The atmospherics may be redolent of a nautical-themed Gilbert and Sullivan operetta, but competing British and French maritime patrols in the English Channel illustrate the very real frictions stemming from Brexit, the U.K.'s messy departure from the European Union.
No one thinks the countries' confrontation over fishing rights is going to escalate into a shootout between the two French patrol boats and the two Royal Navy vessels dispatched to the island of Jersey — “We are not ready for war,” a European lawmaker told the BBC. But livelihoods and long-held seafaring traditions are at stake in the dispute, which comes after a punishing pandemic year.
The drama on the not-so-high seas, off the coast of France’s Normandy region, is the first major clash over fisheries since Brexit took full effect Jan. 1. This week, French fishing boats entered the waters off Jersey, the largest of the Channel Islands archipelago, to protest, in essence, the same type of bureaucratic measures that Brexit backers in the U.K. say Europe inflicted on Britain.
Under the new rules, French vessels must document their fishing history in the area if they want to obtain a license to continue netting catches there. Although Jersey lies only 14 miles off the French coast and 85 miles off England's, the island is a "dependency" of the British crown.
According to the French side, the new licensing procedures carry burdensome restrictions that could wipe out struggling fishers, especially smaller ones.
The swell of discord appeared to crest Thursday when about 60 French fishing vessels gathered off St. Helier, Jersey’s main port, with some setting off flares and flashing lights in a show of discontent over the new rules.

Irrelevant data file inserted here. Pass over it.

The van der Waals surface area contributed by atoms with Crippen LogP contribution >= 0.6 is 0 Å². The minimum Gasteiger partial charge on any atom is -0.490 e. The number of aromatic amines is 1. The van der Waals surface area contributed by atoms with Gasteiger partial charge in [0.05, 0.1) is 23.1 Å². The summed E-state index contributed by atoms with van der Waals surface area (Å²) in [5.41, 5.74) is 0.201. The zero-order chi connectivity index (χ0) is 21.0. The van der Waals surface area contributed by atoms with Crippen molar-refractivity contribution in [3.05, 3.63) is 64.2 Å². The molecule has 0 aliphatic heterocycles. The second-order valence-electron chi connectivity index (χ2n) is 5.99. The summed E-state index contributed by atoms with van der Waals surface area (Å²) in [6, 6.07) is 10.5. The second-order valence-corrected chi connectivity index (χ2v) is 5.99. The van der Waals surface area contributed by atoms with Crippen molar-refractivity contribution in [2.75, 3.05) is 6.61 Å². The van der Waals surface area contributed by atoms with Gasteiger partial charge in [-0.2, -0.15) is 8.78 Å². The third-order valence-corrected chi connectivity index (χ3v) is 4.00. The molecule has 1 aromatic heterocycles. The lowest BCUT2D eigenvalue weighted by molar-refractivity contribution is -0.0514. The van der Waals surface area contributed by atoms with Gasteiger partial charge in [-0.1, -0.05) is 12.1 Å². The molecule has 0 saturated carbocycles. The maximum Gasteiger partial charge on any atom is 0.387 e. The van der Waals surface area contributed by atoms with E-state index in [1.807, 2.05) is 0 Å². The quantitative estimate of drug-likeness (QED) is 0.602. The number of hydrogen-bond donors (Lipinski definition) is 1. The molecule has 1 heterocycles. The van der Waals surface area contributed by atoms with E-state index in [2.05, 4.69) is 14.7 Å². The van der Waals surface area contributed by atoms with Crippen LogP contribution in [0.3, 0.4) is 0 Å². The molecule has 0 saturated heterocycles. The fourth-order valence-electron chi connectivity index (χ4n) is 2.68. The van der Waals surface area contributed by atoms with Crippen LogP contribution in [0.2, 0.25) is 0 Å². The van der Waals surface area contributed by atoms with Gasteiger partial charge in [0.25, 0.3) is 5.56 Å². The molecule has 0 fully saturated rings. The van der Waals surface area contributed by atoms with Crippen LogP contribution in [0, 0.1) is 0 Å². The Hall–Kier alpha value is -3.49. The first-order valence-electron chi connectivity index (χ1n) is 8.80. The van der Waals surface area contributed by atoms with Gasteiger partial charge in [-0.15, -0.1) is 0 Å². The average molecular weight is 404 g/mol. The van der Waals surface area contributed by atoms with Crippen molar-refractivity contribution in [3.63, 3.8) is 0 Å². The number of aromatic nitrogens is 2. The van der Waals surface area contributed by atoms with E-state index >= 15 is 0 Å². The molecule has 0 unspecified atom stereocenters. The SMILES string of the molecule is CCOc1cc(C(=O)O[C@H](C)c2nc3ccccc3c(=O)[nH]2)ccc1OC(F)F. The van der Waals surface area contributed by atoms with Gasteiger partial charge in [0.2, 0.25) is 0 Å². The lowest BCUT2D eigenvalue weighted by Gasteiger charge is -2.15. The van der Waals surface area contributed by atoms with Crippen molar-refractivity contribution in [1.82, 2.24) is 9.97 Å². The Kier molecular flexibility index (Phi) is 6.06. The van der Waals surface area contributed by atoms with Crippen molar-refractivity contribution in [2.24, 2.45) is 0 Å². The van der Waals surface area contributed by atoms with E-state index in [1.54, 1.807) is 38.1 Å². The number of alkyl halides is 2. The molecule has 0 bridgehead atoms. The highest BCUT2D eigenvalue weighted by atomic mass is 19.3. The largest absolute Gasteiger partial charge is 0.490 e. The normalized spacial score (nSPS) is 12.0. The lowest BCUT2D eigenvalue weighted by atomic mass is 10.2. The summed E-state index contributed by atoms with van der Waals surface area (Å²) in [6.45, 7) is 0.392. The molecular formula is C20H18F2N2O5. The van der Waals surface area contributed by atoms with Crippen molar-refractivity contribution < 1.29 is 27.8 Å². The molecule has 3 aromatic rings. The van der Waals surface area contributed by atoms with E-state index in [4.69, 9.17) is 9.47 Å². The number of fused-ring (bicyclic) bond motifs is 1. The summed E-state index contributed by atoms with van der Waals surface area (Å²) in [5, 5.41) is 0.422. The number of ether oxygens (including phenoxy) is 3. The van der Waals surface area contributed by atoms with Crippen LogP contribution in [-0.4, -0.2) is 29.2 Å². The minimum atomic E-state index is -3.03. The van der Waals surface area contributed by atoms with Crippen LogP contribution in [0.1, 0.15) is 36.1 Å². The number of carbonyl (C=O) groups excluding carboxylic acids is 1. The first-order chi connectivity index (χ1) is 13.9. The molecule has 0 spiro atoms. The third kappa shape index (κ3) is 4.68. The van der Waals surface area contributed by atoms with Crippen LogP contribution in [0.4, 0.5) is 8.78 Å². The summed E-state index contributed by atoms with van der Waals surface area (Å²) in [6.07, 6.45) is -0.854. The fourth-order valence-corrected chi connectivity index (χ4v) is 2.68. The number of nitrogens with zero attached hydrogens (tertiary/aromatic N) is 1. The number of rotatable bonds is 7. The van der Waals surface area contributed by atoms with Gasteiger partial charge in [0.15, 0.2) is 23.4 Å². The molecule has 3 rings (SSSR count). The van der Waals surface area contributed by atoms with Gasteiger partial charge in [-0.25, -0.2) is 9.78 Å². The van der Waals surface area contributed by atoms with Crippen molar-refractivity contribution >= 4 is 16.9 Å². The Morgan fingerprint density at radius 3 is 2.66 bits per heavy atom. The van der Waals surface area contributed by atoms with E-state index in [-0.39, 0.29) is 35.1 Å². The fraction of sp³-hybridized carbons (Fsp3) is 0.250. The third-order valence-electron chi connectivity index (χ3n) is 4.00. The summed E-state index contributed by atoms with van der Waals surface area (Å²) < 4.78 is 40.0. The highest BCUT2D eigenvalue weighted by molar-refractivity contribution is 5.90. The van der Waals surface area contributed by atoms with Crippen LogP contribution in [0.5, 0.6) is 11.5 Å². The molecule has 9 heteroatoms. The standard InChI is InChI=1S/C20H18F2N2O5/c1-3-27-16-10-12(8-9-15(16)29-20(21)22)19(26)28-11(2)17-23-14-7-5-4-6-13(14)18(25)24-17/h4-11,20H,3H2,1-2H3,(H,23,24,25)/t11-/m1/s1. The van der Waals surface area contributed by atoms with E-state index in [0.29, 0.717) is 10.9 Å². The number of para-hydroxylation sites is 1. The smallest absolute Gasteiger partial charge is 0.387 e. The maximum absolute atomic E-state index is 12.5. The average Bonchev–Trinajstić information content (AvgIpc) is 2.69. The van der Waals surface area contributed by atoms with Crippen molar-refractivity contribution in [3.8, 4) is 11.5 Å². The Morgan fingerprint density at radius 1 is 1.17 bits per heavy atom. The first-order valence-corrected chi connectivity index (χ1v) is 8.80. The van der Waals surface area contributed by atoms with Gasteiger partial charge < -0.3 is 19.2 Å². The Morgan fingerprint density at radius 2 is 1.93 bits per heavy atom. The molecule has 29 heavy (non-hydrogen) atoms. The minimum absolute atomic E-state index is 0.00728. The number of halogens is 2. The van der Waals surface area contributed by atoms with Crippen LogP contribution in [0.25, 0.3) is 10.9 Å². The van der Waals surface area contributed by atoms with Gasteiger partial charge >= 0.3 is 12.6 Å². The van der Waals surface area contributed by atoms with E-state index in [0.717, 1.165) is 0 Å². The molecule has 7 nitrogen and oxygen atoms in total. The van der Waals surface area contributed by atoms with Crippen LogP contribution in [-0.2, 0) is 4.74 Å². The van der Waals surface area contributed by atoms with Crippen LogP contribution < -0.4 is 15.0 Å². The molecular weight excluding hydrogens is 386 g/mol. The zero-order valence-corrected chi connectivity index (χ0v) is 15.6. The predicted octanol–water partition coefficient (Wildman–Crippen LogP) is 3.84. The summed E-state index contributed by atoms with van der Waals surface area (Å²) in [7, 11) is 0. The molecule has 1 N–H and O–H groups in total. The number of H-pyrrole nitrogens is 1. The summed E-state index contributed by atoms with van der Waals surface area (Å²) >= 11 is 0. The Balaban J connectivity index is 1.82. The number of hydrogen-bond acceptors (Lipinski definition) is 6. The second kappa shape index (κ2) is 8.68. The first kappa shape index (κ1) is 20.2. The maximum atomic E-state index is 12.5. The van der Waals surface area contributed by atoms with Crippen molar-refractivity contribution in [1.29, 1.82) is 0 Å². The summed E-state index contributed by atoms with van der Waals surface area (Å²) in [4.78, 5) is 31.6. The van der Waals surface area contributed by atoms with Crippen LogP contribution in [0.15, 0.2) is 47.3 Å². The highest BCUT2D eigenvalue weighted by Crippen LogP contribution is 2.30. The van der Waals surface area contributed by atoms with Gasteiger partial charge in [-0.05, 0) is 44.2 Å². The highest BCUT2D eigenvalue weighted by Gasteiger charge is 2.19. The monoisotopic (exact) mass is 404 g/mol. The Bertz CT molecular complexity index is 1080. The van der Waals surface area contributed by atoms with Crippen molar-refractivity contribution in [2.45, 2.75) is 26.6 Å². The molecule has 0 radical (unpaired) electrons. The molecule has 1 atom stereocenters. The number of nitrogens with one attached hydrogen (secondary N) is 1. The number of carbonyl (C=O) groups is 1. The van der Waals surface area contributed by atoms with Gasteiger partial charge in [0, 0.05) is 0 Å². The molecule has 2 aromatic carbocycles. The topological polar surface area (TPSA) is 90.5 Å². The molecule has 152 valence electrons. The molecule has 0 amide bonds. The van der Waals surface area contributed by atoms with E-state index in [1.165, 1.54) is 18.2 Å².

France also dispatched two policing boats, Athos and Themis — named, respectively, for a character in Alexandre Dumas’ “The Three Musketeers” and a Greek goddess of divine law — to monitor the situation and ensure safety, the French government said. The boats arrived a day after Britain sent the Royal Navy's HMS Severn and HMS Tamar to the waters off Jersey.
In another provocative move, France’s minister for maritime affairs, Annick Girardin, suggested Tuesday that Jersey's power supply could be curtailed if the spat wasn’t resolved. The Channel Islands get their electricity from France via undersea cables, and Girardin's shot across the bow angered islanders, as well as some in British Prime Minister Boris Johnson’s government.
Fishing rights have been among the most bitterly contested issues surrounding Brexit, some of which are still being haggled over nearly five years after a narrow majority of Britons voted to withdraw the U.K. from the now 27-member bloc. With other complex trade questions still in play, such a standoff is an ominous sign.
Hoping to calm the waters, Jersey officials held talks Thursday with representatives for French fisheries. The island’s government issued a statement saying diplomatic efforts would continue, and Britain said late Thursday its two ships were getting ready to leave the area.
Although the dispute is of serious moment to fishers around Jersey and officials in London and Paris, the episode has echoes of the fanciful dispatches that Johnson, in his days as a newspaper correspondent, filed from Brussels, where the EU is headquartered. In the early 1990s, he made a name for himself — and infuriated more serious-minded rivals — when he fanned Euroskeptic sentiment in Britain by ridiculing the bloc’s arcane rules, sometimes stretching the truth to do so.
Some observers suggest that the often theatrical prime minister might be exploiting this latest dispute, which was splashed across newspaper front pages, to influence voters who went to the polls Thursday in local and regional elections in England, Scotland and Wales.
Jersey-based British fishermen, though, welcomed the show of British naval strength. One, John Dearing, told Britain's Press Assn. that the French flotilla’s protest off St. Helier was "like an invasion.”
The dispute has not reached that level, though Britain and France certainly have centuries of armed territorial conflict to their names.
“We are not ready for war,” Stephanie Yon-Courtin, a French member of the European Parliament's fisheries committee, told the BBC. But she added that, if things escalated, “all retaliatory measures will be explored.”
King reported from Washington and Chu from London.
This story originally appeared in Los Angeles Times.